By Pam Martens and Russ Martens: June 13, 2022 ~
Welcome to Monday morning and market hell.
As of 8:47 a.m. (ET) this morning, Dow futures are down 553 points; Bitcoin futures have lost 17 percent of their value on the news that cryptocurrency lender, Celsius Network, has frozen withdrawals. The 5-year Treasury note has spiked to yield 3.38 percent, a 50-basis point increase in a month, leading to an inverted yield curve against the 10-year Treasury note, which is trading at 9:01 a.m. (ET) this morning at a yield of 3.27 percent. (An inversion signals a rising recession risk.)
All of this comes as the Fed has signaled that it will announce another interest rate hike this Wednesday, following the two-day meeting of its Federal Open Market Committee (FOMC). Stocks are developing a habit of tanking one day after Fed Chair Jerome Powell holds his FOMC Wednesday afternoon press conference, so watch out for stock market activity this Thursday.
The Fed has also announced that on Thursday of next week, June 23, at 4:30 p.m. (after the stock market closes) it will announce the results of its stress tests of the G-SIBs, the Global Systemically Important Banks. It can’t be too comforting to the Fed that the same banks that cratered the global economy in 2008, and required a mind-blowing $29 trillion bailout, have a lot less capital than they had one year ago.
As of last Friday’s closing prices, five U.S. megabanks that constitute the core of the U.S. financial system have $300 billion less common equity market capitalization than they had one year ago on June 10, 2021.
Citigroup, which has fared the worst of the lot in terms of percentage decline, is down 38 percent year-over-year with a market cap plunge of $56.6 billion. JPMorgan Chase’s share price is down 25 percent year-over-year but its market cap loss makes Citigroup look like a piker. JPMorgan Chase has seen its market cap evaporate by $120 billion in one year. That’s because it has a bizarrely large 2.94 billion shares outstanding that have been bleeding.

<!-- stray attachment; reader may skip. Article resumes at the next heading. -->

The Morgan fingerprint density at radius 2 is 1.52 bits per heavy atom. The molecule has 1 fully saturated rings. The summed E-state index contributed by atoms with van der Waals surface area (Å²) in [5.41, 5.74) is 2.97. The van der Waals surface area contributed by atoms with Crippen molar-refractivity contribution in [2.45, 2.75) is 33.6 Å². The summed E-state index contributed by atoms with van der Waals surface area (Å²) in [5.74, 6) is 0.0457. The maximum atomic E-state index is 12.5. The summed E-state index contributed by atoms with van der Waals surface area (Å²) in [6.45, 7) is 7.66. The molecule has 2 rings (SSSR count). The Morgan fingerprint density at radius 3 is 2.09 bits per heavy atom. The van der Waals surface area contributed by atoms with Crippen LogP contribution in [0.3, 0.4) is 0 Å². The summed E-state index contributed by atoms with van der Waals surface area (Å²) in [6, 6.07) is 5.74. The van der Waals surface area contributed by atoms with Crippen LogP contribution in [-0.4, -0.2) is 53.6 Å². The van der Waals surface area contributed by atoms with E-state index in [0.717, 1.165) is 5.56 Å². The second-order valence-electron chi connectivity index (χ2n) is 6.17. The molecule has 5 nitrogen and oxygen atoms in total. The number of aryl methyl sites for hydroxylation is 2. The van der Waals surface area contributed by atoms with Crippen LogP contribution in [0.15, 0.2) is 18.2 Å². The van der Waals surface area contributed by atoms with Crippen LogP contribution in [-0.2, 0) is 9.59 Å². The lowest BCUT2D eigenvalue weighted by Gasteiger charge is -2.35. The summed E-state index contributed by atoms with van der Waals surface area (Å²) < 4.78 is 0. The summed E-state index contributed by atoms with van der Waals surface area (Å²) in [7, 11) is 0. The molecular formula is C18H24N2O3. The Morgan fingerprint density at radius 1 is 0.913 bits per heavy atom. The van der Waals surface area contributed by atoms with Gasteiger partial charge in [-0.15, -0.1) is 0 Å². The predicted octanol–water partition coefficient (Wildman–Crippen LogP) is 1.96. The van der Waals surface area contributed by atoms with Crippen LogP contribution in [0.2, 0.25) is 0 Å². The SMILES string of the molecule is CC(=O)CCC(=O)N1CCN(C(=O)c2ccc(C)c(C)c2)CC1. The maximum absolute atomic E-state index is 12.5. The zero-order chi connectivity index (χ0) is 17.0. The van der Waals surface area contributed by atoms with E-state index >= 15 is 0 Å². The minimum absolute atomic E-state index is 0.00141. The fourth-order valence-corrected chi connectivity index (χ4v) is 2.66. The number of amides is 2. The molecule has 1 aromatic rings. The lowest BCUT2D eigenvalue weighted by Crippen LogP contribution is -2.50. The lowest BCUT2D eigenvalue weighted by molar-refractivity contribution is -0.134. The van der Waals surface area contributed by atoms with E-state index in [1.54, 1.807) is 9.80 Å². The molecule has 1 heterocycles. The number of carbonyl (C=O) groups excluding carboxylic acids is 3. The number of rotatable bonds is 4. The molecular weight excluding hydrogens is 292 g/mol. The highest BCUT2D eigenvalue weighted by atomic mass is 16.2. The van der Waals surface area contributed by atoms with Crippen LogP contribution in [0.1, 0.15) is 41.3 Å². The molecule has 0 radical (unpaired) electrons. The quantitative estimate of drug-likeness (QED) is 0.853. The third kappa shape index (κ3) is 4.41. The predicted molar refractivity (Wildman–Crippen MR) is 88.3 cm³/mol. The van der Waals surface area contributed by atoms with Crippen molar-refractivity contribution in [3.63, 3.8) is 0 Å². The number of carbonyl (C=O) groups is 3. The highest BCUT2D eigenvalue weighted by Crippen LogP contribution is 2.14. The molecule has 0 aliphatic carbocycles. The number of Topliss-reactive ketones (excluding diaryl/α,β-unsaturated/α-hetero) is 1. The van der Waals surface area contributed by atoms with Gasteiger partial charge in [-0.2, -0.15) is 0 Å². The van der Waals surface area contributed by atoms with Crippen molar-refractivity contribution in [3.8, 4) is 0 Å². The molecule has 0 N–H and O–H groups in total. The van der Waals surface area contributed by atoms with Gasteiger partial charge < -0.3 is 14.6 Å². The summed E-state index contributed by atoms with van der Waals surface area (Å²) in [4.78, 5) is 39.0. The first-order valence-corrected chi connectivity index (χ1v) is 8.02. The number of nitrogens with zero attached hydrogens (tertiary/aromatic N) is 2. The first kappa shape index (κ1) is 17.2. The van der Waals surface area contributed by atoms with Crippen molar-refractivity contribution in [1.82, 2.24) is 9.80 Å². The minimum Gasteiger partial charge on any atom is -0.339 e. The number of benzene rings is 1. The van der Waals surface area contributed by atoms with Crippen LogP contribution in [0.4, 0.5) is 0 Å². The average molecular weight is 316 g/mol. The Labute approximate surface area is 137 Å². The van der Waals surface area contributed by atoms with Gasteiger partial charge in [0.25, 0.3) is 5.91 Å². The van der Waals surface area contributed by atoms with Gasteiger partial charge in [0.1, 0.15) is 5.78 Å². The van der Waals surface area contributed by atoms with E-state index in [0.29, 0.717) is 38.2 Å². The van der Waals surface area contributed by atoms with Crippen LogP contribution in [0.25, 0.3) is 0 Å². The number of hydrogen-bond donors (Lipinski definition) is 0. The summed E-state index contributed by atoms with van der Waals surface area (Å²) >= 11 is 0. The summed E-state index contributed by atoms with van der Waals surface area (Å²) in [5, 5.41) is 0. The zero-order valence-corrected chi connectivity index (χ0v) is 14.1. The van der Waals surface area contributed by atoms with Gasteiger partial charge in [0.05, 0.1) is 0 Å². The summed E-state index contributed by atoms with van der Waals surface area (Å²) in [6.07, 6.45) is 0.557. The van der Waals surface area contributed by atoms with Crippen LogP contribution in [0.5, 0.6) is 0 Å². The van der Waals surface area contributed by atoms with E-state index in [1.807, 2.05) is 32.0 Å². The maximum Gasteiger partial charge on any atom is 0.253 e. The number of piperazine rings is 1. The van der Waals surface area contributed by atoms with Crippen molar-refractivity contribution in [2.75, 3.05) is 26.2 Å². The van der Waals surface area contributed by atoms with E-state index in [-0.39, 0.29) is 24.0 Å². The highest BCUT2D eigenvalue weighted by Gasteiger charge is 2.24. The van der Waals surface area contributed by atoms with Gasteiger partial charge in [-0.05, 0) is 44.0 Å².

Bank of America has lost 20 percent year-over-year with a market cap loss of $68.67 billion. Morgan Stanley is down 16 percent year-over-year for a market cap loss of $25 billion; and Goldman Sachs has given up 23 percent year-over-year with a market cap decline of $29.85 billion.
The five megabanks that the Office of Financial Research says make up the core of the U.S. financial system have lost a combined $300 billion in market cap year-over-year and the Fed is still tightening monetary policy.
But that’s not even the worst of the news. U.S. megabanks are heavily interconnected to foreign megabanks through trillions of dollars in notional derivatives. Despite the economic devastation in 2008 from derivatives, the Fed and Congress have continued to allow foreign megabanks to serve as counterparties to U.S. megabanks’ derivatives. (U.S. megabanks also serve as counterparties to each other’s derivatives.)
The share prices of foreign megabanks are doing even worse than those of U.S. megabanks. Credit Suisse’s ADR closed on Friday on the New York Stock Exchange at $6.17, a year-over-year decline of more than 40 percent. Nomura has lost more than 30 percent year-over-year while the serially-troubled Deutsche Bank, which was a $120 stock in 2007, closed on Friday in New York at $9.98.